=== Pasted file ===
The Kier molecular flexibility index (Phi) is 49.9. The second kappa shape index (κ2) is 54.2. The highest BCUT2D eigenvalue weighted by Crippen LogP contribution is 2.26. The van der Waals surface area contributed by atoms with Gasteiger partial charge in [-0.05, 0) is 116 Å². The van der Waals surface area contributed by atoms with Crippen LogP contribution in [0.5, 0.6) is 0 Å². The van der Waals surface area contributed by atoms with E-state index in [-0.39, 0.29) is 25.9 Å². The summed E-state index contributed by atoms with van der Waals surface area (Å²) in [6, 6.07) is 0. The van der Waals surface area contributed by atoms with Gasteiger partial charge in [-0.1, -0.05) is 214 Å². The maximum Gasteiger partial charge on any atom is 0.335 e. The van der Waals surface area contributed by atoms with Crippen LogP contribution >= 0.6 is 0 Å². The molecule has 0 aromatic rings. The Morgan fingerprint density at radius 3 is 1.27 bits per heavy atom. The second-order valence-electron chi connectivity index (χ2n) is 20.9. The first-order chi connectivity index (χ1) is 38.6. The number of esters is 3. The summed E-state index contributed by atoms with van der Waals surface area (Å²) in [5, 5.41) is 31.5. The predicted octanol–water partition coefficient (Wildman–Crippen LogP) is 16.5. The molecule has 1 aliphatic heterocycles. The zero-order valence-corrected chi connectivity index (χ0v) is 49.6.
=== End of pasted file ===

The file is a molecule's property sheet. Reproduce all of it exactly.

The Kier molecular flexibility index (Phi) is 49.9. The second kappa shape index (κ2) is 54.2. The highest BCUT2D eigenvalue weighted by Crippen LogP contribution is 2.26. The van der Waals surface area contributed by atoms with Gasteiger partial charge in [-0.05, 0) is 116 Å². The van der Waals surface area contributed by atoms with Crippen LogP contribution in [0.5, 0.6) is 0 Å². The van der Waals surface area contributed by atoms with E-state index in [-0.39, 0.29) is 25.9 Å². The summed E-state index contributed by atoms with van der Waals surface area (Å²) in [6, 6.07) is 0. The van der Waals surface area contributed by atoms with Gasteiger partial charge in [-0.1, -0.05) is 214 Å². The maximum Gasteiger partial charge on any atom is 0.335 e. The van der Waals surface area contributed by atoms with Crippen LogP contribution >= 0.6 is 0 Å². The molecule has 0 aromatic rings. The Morgan fingerprint density at radius 3 is 1.27 bits per heavy atom. The second-order valence-electron chi connectivity index (χ2n) is 20.9. The first-order chi connectivity index (χ1) is 38.6. The number of esters is 3. The summed E-state index contributed by atoms with van der Waals surface area (Å²) in [5, 5.41) is 31.5. The predicted octanol–water partition coefficient (Wildman–Crippen LogP) is 16.5. The molecule has 1 aliphatic heterocycles. The zero-order valence-corrected chi connectivity index (χ0v) is 49.6.